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Another billion Yahoo! (YHOO) accounts have been hacked, the company announced Dec. 14 after the market closed. The new breach, believed to have occurred in 2013, is on top of the 500 million hacked accounts from 2014 that were previously disclosed, and Yahoo! said it believes the two attacks were not related.

Editor's pick: This story was originally published on Dec. 14, 2016, and updated on Dec. 17, 2016.

The news comes as Yahoo! works to close its $4.8 billion sale to Verizon (VZ) - Get Verizon Communications Inc. Report . When the companies announced the sale in July, Yahoo! put its total monthly average users at more than 1 billion, with 600 million mobile accounts.

Yahoo! shares fell in after-hours trading on Wednesday and were down 3.6% to $39.44 in premarket trading Thursday.

"Based on further analysis of this data by the forensic experts, Yahoo! believes an unauthorized third party, in August 2013, stole data associated with more than one billion user accounts," Yahoo! said in a statement. "The company has not been able to identify the intrusion associated with this theft. Yahoo! believes this incident is likely distinct from the incident the company disclosed on September 22, 2016."

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The data thieves may have gotten away with names, email addresses, telephone numbers, dates of birth, obscured passwords and security questions and answers. The investigation indicates that information from bank accounts, payment cards and passwords in clear text were not part of the breach, Yahoo said.

The magnitude and other newly disclosed aspects of the 2013 breach have deeper implications than the 2014 hack, Wells Fargo analyst Peter Stabler wrote in a recent report.

"While YHOO has noted that the vast majority of passwords stolen in the 2014 breach were encrypted with the bcrypt algorithm, the passwords stolen in the August 2013 breach were encrypted with MD5 (message digest 5), which we believe represents a significantly weaker encryption algorithm which is much more vulnerable to brute-force attack," Stabler wrote. "As such, while users affected by the 2014 breach were asked to change their passwords, users affected by the August 2013 breach will be required to change their passwords."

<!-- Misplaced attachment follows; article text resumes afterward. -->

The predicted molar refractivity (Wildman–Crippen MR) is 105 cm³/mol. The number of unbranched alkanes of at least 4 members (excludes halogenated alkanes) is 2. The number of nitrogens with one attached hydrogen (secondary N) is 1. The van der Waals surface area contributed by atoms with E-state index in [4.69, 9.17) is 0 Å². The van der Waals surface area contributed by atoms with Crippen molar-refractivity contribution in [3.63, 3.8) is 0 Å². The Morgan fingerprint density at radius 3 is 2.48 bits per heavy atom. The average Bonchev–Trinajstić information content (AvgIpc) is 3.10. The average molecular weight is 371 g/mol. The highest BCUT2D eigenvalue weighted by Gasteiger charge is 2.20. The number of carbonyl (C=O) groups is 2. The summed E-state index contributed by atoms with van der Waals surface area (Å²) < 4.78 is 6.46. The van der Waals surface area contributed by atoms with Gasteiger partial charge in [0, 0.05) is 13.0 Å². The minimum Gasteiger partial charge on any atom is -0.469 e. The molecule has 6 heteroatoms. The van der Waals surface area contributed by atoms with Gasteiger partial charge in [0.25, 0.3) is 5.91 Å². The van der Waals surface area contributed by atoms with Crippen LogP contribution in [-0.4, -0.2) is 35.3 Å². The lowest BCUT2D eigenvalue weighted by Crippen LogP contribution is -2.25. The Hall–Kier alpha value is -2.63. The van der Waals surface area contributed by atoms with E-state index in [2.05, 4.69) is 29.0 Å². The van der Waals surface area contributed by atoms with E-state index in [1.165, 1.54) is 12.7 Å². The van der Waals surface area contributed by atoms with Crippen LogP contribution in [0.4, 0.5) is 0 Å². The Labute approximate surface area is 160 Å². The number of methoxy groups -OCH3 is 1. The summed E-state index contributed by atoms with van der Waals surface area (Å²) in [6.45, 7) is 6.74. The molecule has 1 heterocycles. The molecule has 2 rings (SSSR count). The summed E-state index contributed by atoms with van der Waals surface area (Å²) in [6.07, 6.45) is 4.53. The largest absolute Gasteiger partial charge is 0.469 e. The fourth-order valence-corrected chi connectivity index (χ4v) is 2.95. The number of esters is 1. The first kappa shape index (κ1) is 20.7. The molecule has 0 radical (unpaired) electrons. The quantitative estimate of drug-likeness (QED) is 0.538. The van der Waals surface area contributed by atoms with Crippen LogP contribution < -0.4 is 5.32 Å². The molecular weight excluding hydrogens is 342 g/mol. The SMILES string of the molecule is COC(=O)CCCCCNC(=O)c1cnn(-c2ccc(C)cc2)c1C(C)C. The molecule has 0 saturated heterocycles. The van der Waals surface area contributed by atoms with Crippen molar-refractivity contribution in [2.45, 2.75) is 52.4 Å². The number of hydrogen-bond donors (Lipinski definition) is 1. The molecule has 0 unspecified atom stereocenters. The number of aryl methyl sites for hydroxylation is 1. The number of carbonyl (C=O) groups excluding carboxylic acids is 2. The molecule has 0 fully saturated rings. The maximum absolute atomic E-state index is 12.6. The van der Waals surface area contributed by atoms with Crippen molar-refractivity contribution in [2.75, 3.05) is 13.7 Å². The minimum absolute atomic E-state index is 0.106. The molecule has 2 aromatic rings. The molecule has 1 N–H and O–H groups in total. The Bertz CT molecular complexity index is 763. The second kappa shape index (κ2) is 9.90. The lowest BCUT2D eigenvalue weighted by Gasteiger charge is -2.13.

For its part, Verizon said it would continue to watch Yahoo's review of the hacks. "As we've said all along, we will evaluate the situation as Yahoo continues its investigation," the telecom said. "We will review the impact of this new development before reaching any final conclusions." Verizon was previously reported to be trying to get a billion dollars knocked off its purchase price because of the previously disclosed intrusions.

Even if Verizon closes the purchase, Wells Fargo's Stabler wrote, Yahoo! shareholders could feel the pain that hacked Yahoo! subscribers have felt. "While we expect that Verizon's planned acquisition of Yahoo's core assets will ultimately proceed, today's disclosures cast additional uncertainty over the timing of deal close and potential renegotiation of the purchase price, in our view."

Before the latest hacks, Verizon CEO Lowell McAdam said at a Dec. 6 New York investor conference that the telecom still hopes to close the purchase of Yahoo! 

"They've been doing all their work on the breach," McAdam said. "This is one of those things that we need to give them lots of time to do a full analysis before we move forward with that, and that's the process we're in at this point."